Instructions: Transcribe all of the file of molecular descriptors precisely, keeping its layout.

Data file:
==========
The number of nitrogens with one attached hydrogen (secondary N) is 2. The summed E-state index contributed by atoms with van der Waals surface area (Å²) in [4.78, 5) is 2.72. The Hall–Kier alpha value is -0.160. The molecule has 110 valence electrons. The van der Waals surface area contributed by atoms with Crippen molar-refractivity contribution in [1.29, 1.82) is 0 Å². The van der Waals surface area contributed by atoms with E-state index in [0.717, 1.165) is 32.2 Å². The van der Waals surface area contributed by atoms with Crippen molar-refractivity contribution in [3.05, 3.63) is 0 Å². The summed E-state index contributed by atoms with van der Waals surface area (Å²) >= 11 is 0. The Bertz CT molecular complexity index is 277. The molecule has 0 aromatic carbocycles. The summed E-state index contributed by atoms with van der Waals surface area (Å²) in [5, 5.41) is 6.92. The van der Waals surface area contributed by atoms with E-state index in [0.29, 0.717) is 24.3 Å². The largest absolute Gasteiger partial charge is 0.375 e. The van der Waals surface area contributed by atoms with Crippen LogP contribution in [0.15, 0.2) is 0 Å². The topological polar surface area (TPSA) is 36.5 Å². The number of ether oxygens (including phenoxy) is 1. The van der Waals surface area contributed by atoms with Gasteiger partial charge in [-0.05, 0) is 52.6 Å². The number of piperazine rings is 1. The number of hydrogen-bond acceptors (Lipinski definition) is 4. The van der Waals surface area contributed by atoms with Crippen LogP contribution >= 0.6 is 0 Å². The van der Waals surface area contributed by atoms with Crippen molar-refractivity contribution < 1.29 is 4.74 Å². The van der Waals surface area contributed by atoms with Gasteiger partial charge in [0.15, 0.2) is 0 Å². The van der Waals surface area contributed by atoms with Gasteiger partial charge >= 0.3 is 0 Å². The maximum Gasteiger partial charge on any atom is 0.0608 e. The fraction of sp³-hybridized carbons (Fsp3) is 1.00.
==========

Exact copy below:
The number of nitrogens with one attached hydrogen (secondary N) is 2. The summed E-state index contributed by atoms with van der Waals surface area (Å²) in [4.78, 5) is 2.72. The Hall–Kier alpha value is -0.160. The molecule has 110 valence electrons. The van der Waals surface area contributed by atoms with Crippen molar-refractivity contribution in [1.29, 1.82) is 0 Å². The van der Waals surface area contributed by atoms with E-state index in [0.717, 1.165) is 32.2 Å². The van der Waals surface area contributed by atoms with Crippen molar-refractivity contribution in [3.05, 3.63) is 0 Å². The summed E-state index contributed by atoms with van der Waals surface area (Å²) >= 11 is 0. The Bertz CT molecular complexity index is 277. The molecule has 0 aromatic carbocycles. The summed E-state index contributed by atoms with van der Waals surface area (Å²) in [5, 5.41) is 6.92. The van der Waals surface area contributed by atoms with E-state index in [0.29, 0.717) is 24.3 Å². The largest absolute Gasteiger partial charge is 0.375 e. The van der Waals surface area contributed by atoms with Crippen LogP contribution in [0.15, 0.2) is 0 Å². The topological polar surface area (TPSA) is 36.5 Å². The number of ether oxygens (including phenoxy) is 1. The van der Waals surface area contributed by atoms with Gasteiger partial charge in [-0.05, 0) is 52.6 Å². The number of piperazine rings is 1. The number of hydrogen-bond acceptors (Lipinski definition) is 4. The van der Waals surface area contributed by atoms with Crippen LogP contribution >= 0.6 is 0 Å². The van der Waals surface area contributed by atoms with Crippen molar-refractivity contribution < 1.29 is 4.74 Å². The van der Waals surface area contributed by atoms with Gasteiger partial charge in [0.15, 0.2) is 0 Å². The van der Waals surface area contributed by atoms with Gasteiger partial charge >= 0.3 is 0 Å². The maximum Gasteiger partial charge on any atom is 0.0608 e. The fraction of sp³-hybridized carbons (Fsp3) is 1.00.